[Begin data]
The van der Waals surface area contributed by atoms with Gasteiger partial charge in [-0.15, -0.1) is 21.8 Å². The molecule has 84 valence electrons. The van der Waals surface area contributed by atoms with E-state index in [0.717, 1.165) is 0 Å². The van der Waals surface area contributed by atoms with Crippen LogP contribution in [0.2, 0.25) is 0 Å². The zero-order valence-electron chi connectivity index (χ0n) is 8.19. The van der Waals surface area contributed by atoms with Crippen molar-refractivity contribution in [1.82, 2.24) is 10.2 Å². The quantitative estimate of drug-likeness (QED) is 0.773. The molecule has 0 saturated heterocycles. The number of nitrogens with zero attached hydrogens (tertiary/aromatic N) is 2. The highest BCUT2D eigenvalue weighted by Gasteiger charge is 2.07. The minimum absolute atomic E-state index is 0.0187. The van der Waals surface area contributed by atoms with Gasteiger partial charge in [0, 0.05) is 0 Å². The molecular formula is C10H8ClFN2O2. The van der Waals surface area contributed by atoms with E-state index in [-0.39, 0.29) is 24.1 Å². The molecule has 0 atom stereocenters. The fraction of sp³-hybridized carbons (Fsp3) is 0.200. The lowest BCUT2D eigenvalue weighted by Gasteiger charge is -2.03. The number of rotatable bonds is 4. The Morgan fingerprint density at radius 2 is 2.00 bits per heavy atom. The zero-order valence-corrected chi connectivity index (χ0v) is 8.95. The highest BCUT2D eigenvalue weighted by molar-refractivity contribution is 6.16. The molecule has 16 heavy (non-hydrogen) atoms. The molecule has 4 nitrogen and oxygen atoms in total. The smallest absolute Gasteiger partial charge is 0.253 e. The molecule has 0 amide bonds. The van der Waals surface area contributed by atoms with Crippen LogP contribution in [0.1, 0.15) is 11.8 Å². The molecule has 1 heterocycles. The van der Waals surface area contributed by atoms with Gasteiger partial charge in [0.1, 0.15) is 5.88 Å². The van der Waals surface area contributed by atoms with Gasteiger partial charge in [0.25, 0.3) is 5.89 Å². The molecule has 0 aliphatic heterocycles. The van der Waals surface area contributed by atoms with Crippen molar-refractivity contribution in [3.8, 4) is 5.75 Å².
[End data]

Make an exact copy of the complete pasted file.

The van der Waals surface area contributed by atoms with Gasteiger partial charge in [-0.15, -0.1) is 21.8 Å². The molecule has 84 valence electrons. The van der Waals surface area contributed by atoms with E-state index in [0.717, 1.165) is 0 Å². The van der Waals surface area contributed by atoms with Crippen LogP contribution in [0.2, 0.25) is 0 Å². The zero-order valence-electron chi connectivity index (χ0n) is 8.19. The van der Waals surface area contributed by atoms with Crippen molar-refractivity contribution in [1.82, 2.24) is 10.2 Å². The quantitative estimate of drug-likeness (QED) is 0.773. The molecule has 0 saturated heterocycles. The number of nitrogens with zero attached hydrogens (tertiary/aromatic N) is 2. The highest BCUT2D eigenvalue weighted by Gasteiger charge is 2.07. The minimum absolute atomic E-state index is 0.0187. The van der Waals surface area contributed by atoms with Gasteiger partial charge in [0, 0.05) is 0 Å². The molecular formula is C10H8ClFN2O2. The van der Waals surface area contributed by atoms with E-state index in [-0.39, 0.29) is 24.1 Å². The molecule has 0 atom stereocenters. The fraction of sp³-hybridized carbons (Fsp3) is 0.200. The lowest BCUT2D eigenvalue weighted by Gasteiger charge is -2.03. The number of rotatable bonds is 4. The Morgan fingerprint density at radius 2 is 2.00 bits per heavy atom. The zero-order valence-corrected chi connectivity index (χ0v) is 8.95. The highest BCUT2D eigenvalue weighted by molar-refractivity contribution is 6.16. The molecule has 16 heavy (non-hydrogen) atoms. The molecule has 4 nitrogen and oxygen atoms in total. The smallest absolute Gasteiger partial charge is 0.253 e. The molecule has 0 amide bonds. The van der Waals surface area contributed by atoms with Crippen LogP contribution in [0.1, 0.15) is 11.8 Å². The molecule has 1 heterocycles. The van der Waals surface area contributed by atoms with Gasteiger partial charge in [0.1, 0.15) is 5.88 Å². The van der Waals surface area contributed by atoms with Gasteiger partial charge in [0.25, 0.3) is 5.89 Å². The molecule has 0 aliphatic heterocycles. The van der Waals surface area contributed by atoms with Crippen molar-refractivity contribution in [3.8, 4) is 5.75 Å².